Here’s another photo of the Parkers from Getty Images, this one taken by Tim Clayton:
Like the previous photo by Howard Simmons, this one shows that it was created on December 14th, 2012.
Here’s another example:
Here we see a couple being accompanied by an officer, walking away from the school on Riverside Road. The man’s wearing a red shirt and a brown jacket. The woman he’s with is wearing a black Nike hat, a black jacket, and is carrying what appears to be a white iPhone cable. This very same couple (and officer) were also captured moments later by photographer Don Emmert of AFP Photo:
Again, this photo shows the correct creation date: December 14th, 2012.
I was able to find even more examples of this, but hopefully you get the picture.
So we have multiple photographers (in one case three) taking nearly identical pictures of the very same people in the same location on what is clearly the same day. Certainly any reasonable person would look at the above and fully understand that user-defined Exif data is in fact fallible and that the outlier in this situation, Matthew McDermott, is telling the truth when he says that there was a problem with his camera’s date and time settings when he photographed the immediate aftermath of the Sandy Hook shooting on December 14th, 2012. But we’re not dealing with reasonable people here, are we? So what do they believe? If someone like Halbig wants to continue to insist that a mistaken created date is impossible, then does that mean the Sandy Hook shooting was elaborately staged two days in a row? He can’t suggest that every other photographer had screwed up their cameras because then he’s admitting that the created date can be misconfigured. But, as it turns out, he has a history of doing just that.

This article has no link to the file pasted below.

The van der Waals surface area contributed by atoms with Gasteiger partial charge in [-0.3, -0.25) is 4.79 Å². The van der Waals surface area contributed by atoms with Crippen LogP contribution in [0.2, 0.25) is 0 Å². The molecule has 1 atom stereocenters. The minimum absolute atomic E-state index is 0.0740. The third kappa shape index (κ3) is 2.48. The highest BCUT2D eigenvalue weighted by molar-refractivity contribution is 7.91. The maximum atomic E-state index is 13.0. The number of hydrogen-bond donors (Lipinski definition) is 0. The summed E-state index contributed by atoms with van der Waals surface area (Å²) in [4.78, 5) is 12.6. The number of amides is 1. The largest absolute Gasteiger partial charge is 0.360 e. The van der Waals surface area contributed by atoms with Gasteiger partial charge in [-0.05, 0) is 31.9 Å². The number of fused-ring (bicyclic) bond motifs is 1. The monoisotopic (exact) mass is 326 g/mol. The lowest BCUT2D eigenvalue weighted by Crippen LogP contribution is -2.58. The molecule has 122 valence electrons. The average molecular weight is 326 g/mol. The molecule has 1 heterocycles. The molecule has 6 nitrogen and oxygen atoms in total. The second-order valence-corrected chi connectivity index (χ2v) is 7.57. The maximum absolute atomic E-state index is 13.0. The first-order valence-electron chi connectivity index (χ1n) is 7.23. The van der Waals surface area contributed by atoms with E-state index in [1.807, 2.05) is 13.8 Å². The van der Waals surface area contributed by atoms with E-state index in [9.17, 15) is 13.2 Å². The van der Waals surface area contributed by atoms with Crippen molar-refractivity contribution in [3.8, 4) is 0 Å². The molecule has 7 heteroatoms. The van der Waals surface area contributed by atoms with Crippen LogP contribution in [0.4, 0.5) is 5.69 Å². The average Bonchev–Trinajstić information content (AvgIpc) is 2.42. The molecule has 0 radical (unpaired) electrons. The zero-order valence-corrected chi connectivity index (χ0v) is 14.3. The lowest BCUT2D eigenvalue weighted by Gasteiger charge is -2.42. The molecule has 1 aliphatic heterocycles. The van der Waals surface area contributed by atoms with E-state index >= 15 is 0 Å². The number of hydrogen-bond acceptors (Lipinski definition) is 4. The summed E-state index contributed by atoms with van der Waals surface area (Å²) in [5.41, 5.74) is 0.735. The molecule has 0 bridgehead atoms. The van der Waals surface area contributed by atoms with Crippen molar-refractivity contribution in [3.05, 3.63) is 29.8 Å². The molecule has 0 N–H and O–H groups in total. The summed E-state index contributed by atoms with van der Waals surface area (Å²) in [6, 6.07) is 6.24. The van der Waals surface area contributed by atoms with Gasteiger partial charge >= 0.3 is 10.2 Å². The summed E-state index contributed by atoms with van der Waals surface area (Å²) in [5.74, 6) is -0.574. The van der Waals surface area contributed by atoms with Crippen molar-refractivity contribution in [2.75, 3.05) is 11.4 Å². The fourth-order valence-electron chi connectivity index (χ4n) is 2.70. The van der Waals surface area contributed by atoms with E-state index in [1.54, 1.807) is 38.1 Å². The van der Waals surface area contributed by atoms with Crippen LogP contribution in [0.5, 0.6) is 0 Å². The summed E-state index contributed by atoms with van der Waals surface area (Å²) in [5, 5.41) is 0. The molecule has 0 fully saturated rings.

Back when I used Exif data to prove that photos of the 2012 Sandy Hook Veterans Day breakfast were in fact taken in 2012 in order to claim Halbig’s $1,000 reward, the evidence simply wasn’t good enough for him. When his money and reputation were the line, Exif data was unreliable, even after he himself demanded to see it. But he’s since done a complete 180, wielding that very same user-defined Exif data – the created date – in a bizarre attempt to prove that Lenny Pozner is “fictitious”… whatever that means. Classic Wolfgang: a liar and a hypocrite.
So there you have it: another Wolfgang whopper laid to rest by 10-15 minutes of relatively easy work.